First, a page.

The consuls, Atilius and Geminus Servilius, having received, the former the army of Fabius, the latter that of Minucius, and fortified their winter quarters in good time, (it was the close of the autumn,) carried on the war with the most perfect unanimity, according to the plans of Fabius.
In many places they fell upon the troops of Hannibal when out on foraging excursions, availing themselves of the opportunity, and both harassing their march and intercepting the stragglers.
They did not come to the chance of a general battle, which the enemy tried by every artifice to bring about. And Hannibal was so straitened by the want of provisions, that had he not feared in retiring the appearance of flight, he would have returned to Gaul, no hope being left of being able to subsist an army in those quarters, if the ensuing consuls should carry on the war upon the same plan.
The war having been arrested in its progress at Geronium, the winter interrupting it, ambassadors from Naples came to Rome.
They carried into the senate-house forty golden goblets, of great weight, and spoke to this effect: “That they knew the treasury of the Romans was exhausted by the war; and since the war was carried on alike in defence of the cities and the lands of the allies, and of the empire and city of Rome, the capital and citadel of Italy, that the Neapolitans thought it but fair that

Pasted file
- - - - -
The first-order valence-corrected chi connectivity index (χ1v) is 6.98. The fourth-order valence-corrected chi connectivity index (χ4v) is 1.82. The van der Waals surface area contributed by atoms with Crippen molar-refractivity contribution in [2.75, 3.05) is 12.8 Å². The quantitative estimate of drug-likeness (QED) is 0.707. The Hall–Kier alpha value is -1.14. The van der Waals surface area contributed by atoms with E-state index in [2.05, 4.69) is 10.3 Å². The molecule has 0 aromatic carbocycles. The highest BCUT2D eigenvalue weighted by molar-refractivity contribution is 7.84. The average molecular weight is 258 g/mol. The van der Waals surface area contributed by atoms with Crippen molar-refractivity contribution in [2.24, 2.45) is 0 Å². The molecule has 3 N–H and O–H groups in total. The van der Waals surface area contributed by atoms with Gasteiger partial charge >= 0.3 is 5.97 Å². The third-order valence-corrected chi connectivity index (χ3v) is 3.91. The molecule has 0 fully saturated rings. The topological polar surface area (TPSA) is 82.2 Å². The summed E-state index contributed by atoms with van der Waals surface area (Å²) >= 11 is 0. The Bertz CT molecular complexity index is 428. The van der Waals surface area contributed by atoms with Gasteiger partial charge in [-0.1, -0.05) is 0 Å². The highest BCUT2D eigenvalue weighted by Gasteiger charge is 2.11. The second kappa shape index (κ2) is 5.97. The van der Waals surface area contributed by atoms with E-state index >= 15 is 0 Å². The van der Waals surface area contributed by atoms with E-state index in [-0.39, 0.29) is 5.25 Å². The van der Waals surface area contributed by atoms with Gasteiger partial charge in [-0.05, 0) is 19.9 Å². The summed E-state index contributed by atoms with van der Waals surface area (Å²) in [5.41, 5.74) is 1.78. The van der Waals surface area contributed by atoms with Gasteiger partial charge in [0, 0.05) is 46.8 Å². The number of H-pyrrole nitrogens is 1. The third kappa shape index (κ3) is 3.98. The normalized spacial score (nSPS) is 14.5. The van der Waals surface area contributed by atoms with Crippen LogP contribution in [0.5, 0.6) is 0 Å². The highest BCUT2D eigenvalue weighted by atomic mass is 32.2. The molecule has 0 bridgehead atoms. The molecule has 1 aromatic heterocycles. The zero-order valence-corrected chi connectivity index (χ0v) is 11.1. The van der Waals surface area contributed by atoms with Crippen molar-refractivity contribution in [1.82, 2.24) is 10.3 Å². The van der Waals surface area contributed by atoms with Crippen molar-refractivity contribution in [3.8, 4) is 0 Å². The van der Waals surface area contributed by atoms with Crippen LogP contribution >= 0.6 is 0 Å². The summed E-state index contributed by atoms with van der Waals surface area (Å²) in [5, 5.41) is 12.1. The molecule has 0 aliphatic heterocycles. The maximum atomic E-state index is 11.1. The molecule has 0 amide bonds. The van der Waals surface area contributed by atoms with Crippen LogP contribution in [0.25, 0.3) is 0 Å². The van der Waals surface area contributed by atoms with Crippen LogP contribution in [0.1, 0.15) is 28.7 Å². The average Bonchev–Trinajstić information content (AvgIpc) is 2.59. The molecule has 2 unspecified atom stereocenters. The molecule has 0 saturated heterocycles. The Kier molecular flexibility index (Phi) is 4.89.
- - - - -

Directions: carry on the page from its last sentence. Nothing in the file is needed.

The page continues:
they should assist the Roman people with whatever gold had been left them by their ancestors as well for the decoration of their temples as for the relief of misfortune. If they had thought that there was any resource in themselves, that they would have offered it with the same zeal.
That the Roman fathers and people would render an acceptable service to them, if they would consider all the goods of the Neapolitans as their own;
and if they would think them deserving, that they should accept a present at their hands, rendered valuable and of consequence rather by the spirit and affection of those who gave it with cheerfulness, than by its intrinsic worth.”
Thanks were given to the ambassadors for their munificence and attention, and the goblet of least weight was accepted.